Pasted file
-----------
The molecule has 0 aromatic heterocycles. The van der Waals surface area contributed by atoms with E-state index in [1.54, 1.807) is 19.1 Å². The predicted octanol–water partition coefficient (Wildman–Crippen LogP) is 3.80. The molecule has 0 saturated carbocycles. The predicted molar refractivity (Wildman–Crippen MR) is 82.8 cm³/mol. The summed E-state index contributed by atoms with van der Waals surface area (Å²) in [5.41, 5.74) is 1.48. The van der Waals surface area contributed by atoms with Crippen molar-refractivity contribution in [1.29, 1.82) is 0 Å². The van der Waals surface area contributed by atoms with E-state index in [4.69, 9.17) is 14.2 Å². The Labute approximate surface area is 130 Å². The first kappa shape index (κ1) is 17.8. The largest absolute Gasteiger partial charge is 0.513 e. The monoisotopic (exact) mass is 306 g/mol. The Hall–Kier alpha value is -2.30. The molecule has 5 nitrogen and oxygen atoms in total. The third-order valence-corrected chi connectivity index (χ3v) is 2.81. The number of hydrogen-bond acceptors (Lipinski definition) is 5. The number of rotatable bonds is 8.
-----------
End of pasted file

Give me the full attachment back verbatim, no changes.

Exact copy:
The molecule has 0 aromatic heterocycles. The van der Waals surface area contributed by atoms with E-state index in [1.54, 1.807) is 19.1 Å². The predicted octanol–water partition coefficient (Wildman–Crippen LogP) is 3.80. The molecule has 0 saturated carbocycles. The predicted molar refractivity (Wildman–Crippen MR) is 82.8 cm³/mol. The summed E-state index contributed by atoms with van der Waals surface area (Å²) in [5.41, 5.74) is 1.48. The van der Waals surface area contributed by atoms with Crippen molar-refractivity contribution in [1.29, 1.82) is 0 Å². The van der Waals surface area contributed by atoms with E-state index in [4.69, 9.17) is 14.2 Å². The Labute approximate surface area is 130 Å². The first kappa shape index (κ1) is 17.8. The largest absolute Gasteiger partial charge is 0.513 e. The monoisotopic (exact) mass is 306 g/mol. The Hall–Kier alpha value is -2.30. The molecule has 5 nitrogen and oxygen atoms in total. The third-order valence-corrected chi connectivity index (χ3v) is 2.81. The number of hydrogen-bond acceptors (Lipinski definition) is 5. The number of rotatable bonds is 8.